Felon caught with guns in Mandalay Bay room 3 years before Las Vegas shooting

Updated July 6, 2018 - 7:07 pm

A man was caught with multiple weapons inside a Mandalay Bay hotel room nearly three years before the mass shooting on the Las Vegas Strip, a case that could have implications for civil litigation against the hotel.

One of the six weapons found inside Kye Aaron Dunbar’s 24th-floor hotel room on Nov. 29, 2014, was a scoped rifle pointing toward the Strip, court documents say. He pleaded guilty in September 2015 to a count of unlawful possession of a firearm by a felon and was sentenced in January 2016 to 40 months in prison with an additional three years of supervised release.

The case came to light Thursday after a procedural motion was filed in response to Mandalay Bay’s recent motion for dismissal of a Feb. 16 lawsuit accusing the hotel and its parent company, MGM Resorts International, of negligence in connection with the Oct. 1 mass shooting.

That night, a gunman opened fire on a country music festival from the hotel’s 32nd floor, killing 58 people and injuring hundreds. The negligence lawsuit, filed on behalf of several victims of the shooting in Clark County District Court, later was moved to U.S. District Court.

In the motion to dismiss the case, filed June 29, attorneys representing MGM Resorts and Mandalay Bay argue that the defendants did not owe a duty to prevent the gunman’s “unanticipated and unforeseeable violence.”

A spokesman for MGM Resorts International said the company had no comment Friday. MGM lawyers also declined to comment.

Plaintiffs seek extension

The plaintiffs’ procedural motion asks that the case be moved back to the county court and for more time to respond to the motion for dismissal, in part because they had learned of the November 2014 incident.

In the motion, plaintiffs call Dunbar’s case “a nearly identical situation” to the Route 91 Harvest festival shooting “short of pulling the trigger.”

“Plaintiffs are not only surprised by defendants’ strong sweeping assertion that such an event was unforeseeable, but are stunned by defendants’ assertion that nothing like the shooting had ever happened before,” the motion says.

Robert Eglet, a Las Vegas attorney representing the plaintiffs, said they had learned of Dunbar’s case in the past few weeks, a discovery he called significant to the lawsuit. Eglet also said the attempt to dismiss the lawsuit was an effort to conceal Dunbar’s case from the public.

“Plaintiffs remain mortified that (MGM Resorts officials) are seemingly intent on hiding this information from the victims, the public, and this, or any court,” the motion says.

Eglet added, “Obviously they had to know about this.”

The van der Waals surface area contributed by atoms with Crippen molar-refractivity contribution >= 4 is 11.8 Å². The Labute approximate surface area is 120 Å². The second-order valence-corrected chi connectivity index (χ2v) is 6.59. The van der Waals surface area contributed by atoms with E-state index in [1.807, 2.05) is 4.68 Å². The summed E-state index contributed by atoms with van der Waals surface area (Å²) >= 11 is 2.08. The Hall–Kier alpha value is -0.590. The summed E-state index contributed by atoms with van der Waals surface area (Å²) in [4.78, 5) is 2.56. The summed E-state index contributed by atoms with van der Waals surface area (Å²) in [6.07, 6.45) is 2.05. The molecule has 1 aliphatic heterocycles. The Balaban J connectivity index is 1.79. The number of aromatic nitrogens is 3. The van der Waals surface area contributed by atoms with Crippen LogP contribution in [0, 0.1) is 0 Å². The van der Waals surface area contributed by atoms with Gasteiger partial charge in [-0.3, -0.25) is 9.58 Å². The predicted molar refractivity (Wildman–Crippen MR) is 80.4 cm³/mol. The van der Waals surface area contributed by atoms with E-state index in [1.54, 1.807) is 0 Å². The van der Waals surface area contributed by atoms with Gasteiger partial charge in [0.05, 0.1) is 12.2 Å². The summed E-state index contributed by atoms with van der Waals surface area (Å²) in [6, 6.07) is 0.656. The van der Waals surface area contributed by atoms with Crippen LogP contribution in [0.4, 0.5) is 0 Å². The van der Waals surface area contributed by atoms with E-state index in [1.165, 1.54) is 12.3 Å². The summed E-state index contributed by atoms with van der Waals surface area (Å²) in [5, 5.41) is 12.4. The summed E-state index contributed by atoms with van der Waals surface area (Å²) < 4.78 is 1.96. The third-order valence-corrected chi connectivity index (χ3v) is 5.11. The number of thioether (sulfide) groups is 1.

The plaintiffs also are seeking the extension to look into whether there may have been other such events at the resort or other MGM properties.

Housekeeper discovered weapons

Dunbar was caught when a housekeeper found the weapons after entering a room registered to his wife. Dunbar and his attorney argued that he was going to use the weapons for target shooting with his wife and sister-in-law, but federal investigators disagreed, according to court documents.

“(He) had apparently positioned a scoped rifle so that it was pointed out of his hotel room at the Mandalay Bay and towards the Las Vegas Strip,” the documents say.

Dunbar’s attorney argued that the rifle was lying on the floor, a document indicates.

District Judge Andrew P. Gordon, who issued Dunbar’s sentence, mentioned he did not think that Dunbar was intending to commit an act of violence, according to a transcript of the proceedings. The judge said the housekeeper’s panicked reaction to finding the weapons likely contributed to the concerns of an attack.

“As much as the gun was unfortunately pointed out at the Strip lying on the ground, I don’t believe you were a terrorist,” Gordon said.

The claim the Oct. 1 shooting was unforeseeable was “nonsense” regardless of Dunbar’s intent, Eglet said, because mass shootings are commonplace in the U.S. and Dunbar’s ability to bring the weapons into his hotel room showed it could be done.

Among the six guns found in the room were two semi-automatic rifles, two semi-automatic pistols, a revolver and a bolt-action rifle, according to documents. Authorities found a homemade silencer in Dunbar’s room, and they accused him of building one of the guns himself.

The investigation involved the Metropolitan Police Department, the Department of Homeland Security, the Bureau of Alcohol, Tobacco, Firearms and Explosives, and the FBI.

A federal grand jury indicted Dunbar in December 2014 on the count of unlawful possession of a firearm by a felon, the documents show. Dunbar, 32, is incarcerated at the FCI La Tuna federal prison in Texas.

Dunbar was previously convicted in 2010 on a drug charge, in 2011 on a felon in possession of a firearm charge and in 2012 on possession of metal knuckles. He was afforded probation in each of the three cases, all based in California, court records show.

Contact Mike Shoro at mshoro@reviewjournal.com or 702-387-5290. Follow @mike_shoro on Twitter. Review-Journal staff writer Rio Lacanlale contributed to this report.

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